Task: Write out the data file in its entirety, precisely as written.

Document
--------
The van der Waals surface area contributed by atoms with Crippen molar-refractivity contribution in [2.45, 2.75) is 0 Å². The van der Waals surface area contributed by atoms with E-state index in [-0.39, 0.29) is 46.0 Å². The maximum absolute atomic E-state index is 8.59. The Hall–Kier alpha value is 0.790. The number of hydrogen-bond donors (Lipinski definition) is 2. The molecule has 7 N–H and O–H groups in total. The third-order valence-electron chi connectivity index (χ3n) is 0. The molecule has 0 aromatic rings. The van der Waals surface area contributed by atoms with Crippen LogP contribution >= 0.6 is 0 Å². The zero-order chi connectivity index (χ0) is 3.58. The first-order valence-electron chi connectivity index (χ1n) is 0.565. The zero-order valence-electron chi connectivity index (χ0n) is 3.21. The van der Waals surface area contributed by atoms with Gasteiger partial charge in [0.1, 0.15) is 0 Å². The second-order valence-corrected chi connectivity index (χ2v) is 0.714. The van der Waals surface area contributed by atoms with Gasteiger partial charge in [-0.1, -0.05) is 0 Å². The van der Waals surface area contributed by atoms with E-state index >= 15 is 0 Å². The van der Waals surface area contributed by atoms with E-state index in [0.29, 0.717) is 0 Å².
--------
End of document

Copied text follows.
The van der Waals surface area contributed by atoms with Crippen molar-refractivity contribution in [2.45, 2.75) is 0 Å². The van der Waals surface area contributed by atoms with E-state index in [-0.39, 0.29) is 46.0 Å². The maximum absolute atomic E-state index is 8.59. The Hall–Kier alpha value is 0.790. The number of hydrogen-bond donors (Lipinski definition) is 2. The molecule has 7 N–H and O–H groups in total. The third-order valence-electron chi connectivity index (χ3n) is 0. The molecule has 0 aromatic rings. The van der Waals surface area contributed by atoms with Crippen LogP contribution >= 0.6 is 0 Å². The zero-order chi connectivity index (χ0) is 3.58. The first-order valence-electron chi connectivity index (χ1n) is 0.565. The zero-order valence-electron chi connectivity index (χ0n) is 3.21. The van der Waals surface area contributed by atoms with Gasteiger partial charge in [0.1, 0.15) is 0 Å². The second-order valence-corrected chi connectivity index (χ2v) is 0.714. The van der Waals surface area contributed by atoms with Gasteiger partial charge in [-0.1, -0.05) is 0 Å². The van der Waals surface area contributed by atoms with E-state index >= 15 is 0 Å². The van der Waals surface area contributed by atoms with E-state index in [0.29, 0.717) is 0 Å².